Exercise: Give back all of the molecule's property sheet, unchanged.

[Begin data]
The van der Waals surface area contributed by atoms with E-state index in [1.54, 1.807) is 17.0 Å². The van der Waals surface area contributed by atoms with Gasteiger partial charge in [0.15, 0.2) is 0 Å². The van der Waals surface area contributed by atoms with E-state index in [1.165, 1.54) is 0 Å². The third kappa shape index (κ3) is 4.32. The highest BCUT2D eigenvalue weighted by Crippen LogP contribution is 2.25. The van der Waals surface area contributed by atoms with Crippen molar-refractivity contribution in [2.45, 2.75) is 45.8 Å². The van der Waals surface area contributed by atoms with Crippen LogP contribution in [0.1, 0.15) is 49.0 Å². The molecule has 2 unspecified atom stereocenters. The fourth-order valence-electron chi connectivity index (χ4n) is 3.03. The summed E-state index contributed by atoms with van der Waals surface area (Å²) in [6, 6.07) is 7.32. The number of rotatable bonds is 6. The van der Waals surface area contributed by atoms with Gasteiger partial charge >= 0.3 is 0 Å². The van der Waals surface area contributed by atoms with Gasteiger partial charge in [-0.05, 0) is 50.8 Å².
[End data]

The van der Waals surface area contributed by atoms with E-state index in [1.54, 1.807) is 17.0 Å². The van der Waals surface area contributed by atoms with Gasteiger partial charge in [0.15, 0.2) is 0 Å². The van der Waals surface area contributed by atoms with E-state index in [1.165, 1.54) is 0 Å². The third kappa shape index (κ3) is 4.32. The highest BCUT2D eigenvalue weighted by Crippen LogP contribution is 2.25. The van der Waals surface area contributed by atoms with Crippen molar-refractivity contribution in [2.45, 2.75) is 45.8 Å². The van der Waals surface area contributed by atoms with Crippen LogP contribution in [0.1, 0.15) is 49.0 Å². The molecule has 2 unspecified atom stereocenters. The fourth-order valence-electron chi connectivity index (χ4n) is 3.03. The summed E-state index contributed by atoms with van der Waals surface area (Å²) in [6, 6.07) is 7.32. The number of rotatable bonds is 6. The van der Waals surface area contributed by atoms with Gasteiger partial charge >= 0.3 is 0 Å². The van der Waals surface area contributed by atoms with Gasteiger partial charge in [-0.05, 0) is 50.8 Å².